so you can continue having your ridiculous 'what if' imaginary world discussion about other people if you want

http://tedxtalks.ted.com/video/What-do-sex-workers-want-Toni-M - you should watch this instead though
 
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Mr. Tea

Shub-Niggurath, Please
I kind of hate to do this but: Would you be perfectly comfortable with your own daughter becoming a prostitute. If not, why not?

I'd probably not be overwhelmed with joy by the idea of my daughter cleaning toilets for a living, but that doesn't mean I think no-one should allowed to do it. Ultimately I'd prefer her to be happy, and if she achieves this by perfoming brain surgery, cleaning toilets or having sex with strangers, then so be it.

All your objections basically boil down to "sex work is icky and gross, no-one could possibly consent to doing it in any meaningful way, ergo sex workers need rescuing from their unfortunate circumstances/their own weakness and stupidity". And I'm convinced "sex work is icky and gross" comes from "sex workERS are icky and gross".
 

UFO over easy

online mahjong
Strange that you of all people take an anti-academic line. You rightly say that more prostitutes' voices should be heard but that's hardly feminists' fault. Lots of research is carried out, they're not just making this stuff up!

Sex workers are systematically excluded from these academic conversations because they don't satisfy 'academic criteria'. They may be interviewed by academics and used as research tools but that's not the same as actively involving them in the conversation.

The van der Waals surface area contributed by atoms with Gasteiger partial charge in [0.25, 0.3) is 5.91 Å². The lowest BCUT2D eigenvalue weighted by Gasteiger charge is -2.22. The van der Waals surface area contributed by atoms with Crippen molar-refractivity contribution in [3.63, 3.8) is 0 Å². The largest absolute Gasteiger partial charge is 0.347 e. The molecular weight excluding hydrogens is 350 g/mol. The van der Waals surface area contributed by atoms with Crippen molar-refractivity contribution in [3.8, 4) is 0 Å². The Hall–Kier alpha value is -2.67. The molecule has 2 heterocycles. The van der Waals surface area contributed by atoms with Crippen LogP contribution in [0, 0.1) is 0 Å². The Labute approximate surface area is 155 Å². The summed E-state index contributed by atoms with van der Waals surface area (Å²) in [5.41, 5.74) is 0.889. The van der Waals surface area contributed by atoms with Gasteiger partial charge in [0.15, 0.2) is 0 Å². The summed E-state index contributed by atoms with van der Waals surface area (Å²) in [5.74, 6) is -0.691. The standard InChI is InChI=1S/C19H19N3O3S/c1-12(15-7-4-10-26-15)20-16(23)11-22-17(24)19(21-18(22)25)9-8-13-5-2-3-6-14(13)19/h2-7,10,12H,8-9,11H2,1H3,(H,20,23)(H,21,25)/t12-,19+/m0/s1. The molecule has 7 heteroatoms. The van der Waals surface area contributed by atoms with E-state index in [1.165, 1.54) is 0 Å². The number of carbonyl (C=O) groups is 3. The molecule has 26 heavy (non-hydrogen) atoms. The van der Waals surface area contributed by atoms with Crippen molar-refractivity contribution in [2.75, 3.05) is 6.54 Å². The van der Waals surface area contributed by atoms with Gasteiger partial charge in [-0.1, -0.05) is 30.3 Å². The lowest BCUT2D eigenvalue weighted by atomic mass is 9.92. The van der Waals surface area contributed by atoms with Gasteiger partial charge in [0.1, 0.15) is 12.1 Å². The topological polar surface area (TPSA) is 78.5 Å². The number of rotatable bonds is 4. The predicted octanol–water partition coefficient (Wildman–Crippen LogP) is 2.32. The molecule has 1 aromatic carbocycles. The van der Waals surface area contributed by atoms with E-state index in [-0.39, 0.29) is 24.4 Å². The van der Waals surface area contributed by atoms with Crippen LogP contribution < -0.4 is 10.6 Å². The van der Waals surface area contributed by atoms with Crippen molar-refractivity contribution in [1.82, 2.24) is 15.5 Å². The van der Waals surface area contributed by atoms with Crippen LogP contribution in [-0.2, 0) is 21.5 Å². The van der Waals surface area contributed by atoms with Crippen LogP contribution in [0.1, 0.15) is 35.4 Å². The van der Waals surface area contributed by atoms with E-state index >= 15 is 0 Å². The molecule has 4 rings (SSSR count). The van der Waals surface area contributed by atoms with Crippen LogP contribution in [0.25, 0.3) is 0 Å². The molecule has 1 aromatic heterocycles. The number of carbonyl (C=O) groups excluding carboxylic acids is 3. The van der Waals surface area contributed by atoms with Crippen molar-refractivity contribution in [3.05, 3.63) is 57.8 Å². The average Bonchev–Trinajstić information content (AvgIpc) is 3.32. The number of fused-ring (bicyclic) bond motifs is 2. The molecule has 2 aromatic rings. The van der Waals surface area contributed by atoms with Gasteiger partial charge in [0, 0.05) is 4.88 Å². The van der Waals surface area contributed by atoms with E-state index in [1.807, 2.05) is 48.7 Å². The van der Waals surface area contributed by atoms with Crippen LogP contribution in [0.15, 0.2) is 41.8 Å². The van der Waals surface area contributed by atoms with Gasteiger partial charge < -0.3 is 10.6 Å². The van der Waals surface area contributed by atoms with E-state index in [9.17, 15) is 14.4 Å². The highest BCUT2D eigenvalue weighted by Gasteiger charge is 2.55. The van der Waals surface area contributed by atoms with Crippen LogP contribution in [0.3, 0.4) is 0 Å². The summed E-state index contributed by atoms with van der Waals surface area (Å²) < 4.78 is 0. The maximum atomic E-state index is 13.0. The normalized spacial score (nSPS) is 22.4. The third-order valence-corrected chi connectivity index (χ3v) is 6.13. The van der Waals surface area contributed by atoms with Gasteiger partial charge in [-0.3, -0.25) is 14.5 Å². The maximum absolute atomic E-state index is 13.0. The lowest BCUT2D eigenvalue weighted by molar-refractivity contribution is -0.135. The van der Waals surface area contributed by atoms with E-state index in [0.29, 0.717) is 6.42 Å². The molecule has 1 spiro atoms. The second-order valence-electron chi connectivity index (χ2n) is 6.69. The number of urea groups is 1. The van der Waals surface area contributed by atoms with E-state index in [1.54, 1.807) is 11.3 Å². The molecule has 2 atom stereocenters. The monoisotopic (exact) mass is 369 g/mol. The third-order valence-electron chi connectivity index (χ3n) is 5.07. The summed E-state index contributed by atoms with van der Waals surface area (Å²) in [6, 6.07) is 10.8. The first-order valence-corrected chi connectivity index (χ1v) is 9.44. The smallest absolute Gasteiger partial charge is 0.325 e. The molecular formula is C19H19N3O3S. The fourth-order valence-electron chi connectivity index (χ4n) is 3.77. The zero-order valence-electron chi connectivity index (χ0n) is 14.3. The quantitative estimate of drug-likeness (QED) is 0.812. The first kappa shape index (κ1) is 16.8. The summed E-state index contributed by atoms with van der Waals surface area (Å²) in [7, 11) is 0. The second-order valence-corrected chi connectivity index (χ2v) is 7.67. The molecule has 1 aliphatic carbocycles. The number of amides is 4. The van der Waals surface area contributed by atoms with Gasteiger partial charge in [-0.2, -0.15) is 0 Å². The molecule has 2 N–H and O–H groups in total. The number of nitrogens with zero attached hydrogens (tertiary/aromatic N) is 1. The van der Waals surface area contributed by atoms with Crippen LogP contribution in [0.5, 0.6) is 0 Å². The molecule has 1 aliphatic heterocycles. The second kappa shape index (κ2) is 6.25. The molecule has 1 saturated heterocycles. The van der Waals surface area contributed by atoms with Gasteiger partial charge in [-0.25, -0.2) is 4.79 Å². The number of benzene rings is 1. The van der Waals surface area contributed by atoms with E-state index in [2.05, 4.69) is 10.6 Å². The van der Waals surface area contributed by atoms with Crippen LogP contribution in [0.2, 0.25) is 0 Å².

The abolitionist arguments I've read (from feminists or not) are backed up with research and the horrific statistics of abuse and murder caused by the sex industry pretty much speak for themselves.

Violence and murder are caused by a huge amount of intersecting problems - obvious distrust of the police, criminalisation, the fact that sex workers are often simply not believed or assumed to have 'deserved' it. The people who are pushing against all this are sex workers themselves, through organisations like Ugly Mugs, because the system is not on their side - if you are serious about ending abuse and violence, you should donate: https://uknswp.org/um/

Here is a study showing that criminalisation of clients (often pushed by abolitionists as a way to prevent violence and abuse without criminalising sex workers) actually makes sex workers more vulnerable to abuse by making it harder for them to effectively screen clients and operate in safe working conditions - http://www.ncbi.nlm.nih.gov/pubmed/24889853. It also shows that as usual, this applies disproportionately to low-income street based workers.